And it's her hope that the film she and Jimmy have made will be shared in big cinemas and not be marginalised. "We want people to ask us questions. We're not afraid any more - we found the courage. What Josh has taught us is what's important and that is being honest and open about the things that really matter," says Jane.
According to Sharon Vard, CEO of Anam Cara, a support organisation for parents who have lost children, it's vital for parents who have been bereaved to connect with other parents who know what it feels like.
When her daughter Rachel died of brain tumour at the age of five in 2004, Sharon says she didn't know how her family would cope. "The loneliness is indescribable even in a room full of people. You just want your child back," she says.
"I couldn't be the person I was before - that person was gone. Up until then we were at our happiest. I didn't know it at the time," says Sharon who is mum to two, Dylan and Joyce, now in their 20s.
After realising the lack of support and services for bereaved parents, she and her husband Aidan along with a small group of other parents set up Anam Cara.
"These children leave a legacy and Anam Cara is about that legacy. Parents come to meet other parents. Eventually people get stronger - they grow around their grief," she says.
"Rachel is still a huge part of our lives. I still have a relationship with Rachel. It's a relationship I carry within me. I live my life now for the both of us.
"What I know now is love is way stronger than grief. The love is stronger if you let it come through.
"That's why it's so important to connect with organisations like us. We are not a counselling organisation - what we offer is a safe and comfortable place where parents can come," says Sharon.
Dr Susan Delaney, a clinical psychologist and bereavement consultant with the Irish Hospice Foundation, says even thinking about the death of a child leaves us feeling anxious. However, she says parents who have lost a child need people to show up in common humanity and try to help those who are grieving.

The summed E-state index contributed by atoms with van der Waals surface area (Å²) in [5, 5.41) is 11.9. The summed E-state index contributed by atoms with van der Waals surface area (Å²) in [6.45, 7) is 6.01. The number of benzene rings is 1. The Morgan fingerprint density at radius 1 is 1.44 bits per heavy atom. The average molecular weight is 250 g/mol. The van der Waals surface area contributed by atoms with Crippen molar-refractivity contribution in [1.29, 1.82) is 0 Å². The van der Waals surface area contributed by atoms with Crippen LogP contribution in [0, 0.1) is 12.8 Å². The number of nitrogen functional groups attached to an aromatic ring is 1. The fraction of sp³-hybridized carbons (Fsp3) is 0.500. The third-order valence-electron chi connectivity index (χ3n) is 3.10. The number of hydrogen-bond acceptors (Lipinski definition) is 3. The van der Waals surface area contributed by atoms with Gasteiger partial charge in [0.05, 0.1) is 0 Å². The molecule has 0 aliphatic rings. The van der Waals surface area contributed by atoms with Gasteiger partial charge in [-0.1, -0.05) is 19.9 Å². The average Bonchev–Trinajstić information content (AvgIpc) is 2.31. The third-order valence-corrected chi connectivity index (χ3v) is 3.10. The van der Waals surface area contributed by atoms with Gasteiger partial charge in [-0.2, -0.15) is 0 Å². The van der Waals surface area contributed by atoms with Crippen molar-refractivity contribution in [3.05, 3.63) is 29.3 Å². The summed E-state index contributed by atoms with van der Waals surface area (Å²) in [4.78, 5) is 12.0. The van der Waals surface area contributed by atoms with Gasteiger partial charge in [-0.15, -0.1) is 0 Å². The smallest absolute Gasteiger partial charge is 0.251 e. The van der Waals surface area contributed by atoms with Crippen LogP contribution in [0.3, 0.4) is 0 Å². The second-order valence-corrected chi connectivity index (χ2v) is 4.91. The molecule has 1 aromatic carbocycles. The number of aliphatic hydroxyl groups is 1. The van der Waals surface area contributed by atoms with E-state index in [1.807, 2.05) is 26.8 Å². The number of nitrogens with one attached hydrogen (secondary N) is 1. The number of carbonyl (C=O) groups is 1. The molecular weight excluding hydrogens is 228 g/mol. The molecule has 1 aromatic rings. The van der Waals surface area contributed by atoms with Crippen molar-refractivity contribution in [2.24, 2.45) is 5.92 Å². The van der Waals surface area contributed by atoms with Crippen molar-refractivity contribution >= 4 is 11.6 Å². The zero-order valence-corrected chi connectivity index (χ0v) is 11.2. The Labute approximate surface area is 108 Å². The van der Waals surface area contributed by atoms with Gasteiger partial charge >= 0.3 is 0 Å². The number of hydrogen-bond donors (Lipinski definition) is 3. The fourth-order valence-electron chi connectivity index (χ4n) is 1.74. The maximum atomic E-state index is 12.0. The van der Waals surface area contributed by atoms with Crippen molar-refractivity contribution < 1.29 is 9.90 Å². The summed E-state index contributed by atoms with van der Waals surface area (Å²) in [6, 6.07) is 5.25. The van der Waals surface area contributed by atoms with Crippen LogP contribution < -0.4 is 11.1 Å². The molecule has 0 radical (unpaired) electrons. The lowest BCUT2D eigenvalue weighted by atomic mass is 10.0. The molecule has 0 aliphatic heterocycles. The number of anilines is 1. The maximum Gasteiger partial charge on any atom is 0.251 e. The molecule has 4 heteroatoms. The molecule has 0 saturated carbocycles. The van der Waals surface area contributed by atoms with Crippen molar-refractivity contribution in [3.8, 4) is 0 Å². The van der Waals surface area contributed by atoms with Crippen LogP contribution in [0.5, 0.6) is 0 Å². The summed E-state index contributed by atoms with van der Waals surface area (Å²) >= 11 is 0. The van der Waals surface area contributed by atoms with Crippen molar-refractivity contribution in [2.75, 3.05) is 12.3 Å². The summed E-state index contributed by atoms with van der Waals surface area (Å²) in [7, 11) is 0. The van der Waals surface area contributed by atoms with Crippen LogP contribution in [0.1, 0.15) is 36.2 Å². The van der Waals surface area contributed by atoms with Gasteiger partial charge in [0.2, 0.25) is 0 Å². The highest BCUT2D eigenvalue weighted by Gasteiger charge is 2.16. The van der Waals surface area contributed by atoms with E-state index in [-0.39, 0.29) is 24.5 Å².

"Please don't isolate bereaved parents. It doesn't matter if you don't have the words. What words are there? You're not going to say anything that's going to make it alright. You can say, 'How can I help you?' You can make a meal or pick up children. But don't ever feel it's better to say nothing or feel it's too late. It's never too late," says Dr Delaney.
She explains that out of all bereavements, being bereaved of a child is a risk factor for getting stuck in your grief. "People have different coping skills. Some people find their way with the help of family and friends. Some find it difficult - those are the people we need to target for intervention," she says.
However, Dr Delaney says while it's not about 'getting over it' or 'moving on' it's important to acknowledge that we are hard wired to heal from grief.
"Finding a meaningful life and finding joy in your life is not mutually exclusive to missing your child. We know that grief reshapes to where you can remember your child with love rather than with pain".
Giving a voice to bereaved parents, letting them know there are services available to them and allowing them to hear from people who share their story and struggle are all important in terms of healing, she says.
Dr Delaney says Jane and Jimmy's film is about a message of hope and joy. And she says while we talk about broken bones mending, people should know that broken hearts also heal.
Jane and Jimmy will attend the Dublin premiere of A Love That Never Dies this Thursday at the Odeon Point Square cinema at the Point Village and audience members can participate in a Q&A afterwards. While the showing is sold out, the film is available on Amazon or Vimeo. See thegoodgriefproject.co.uk for more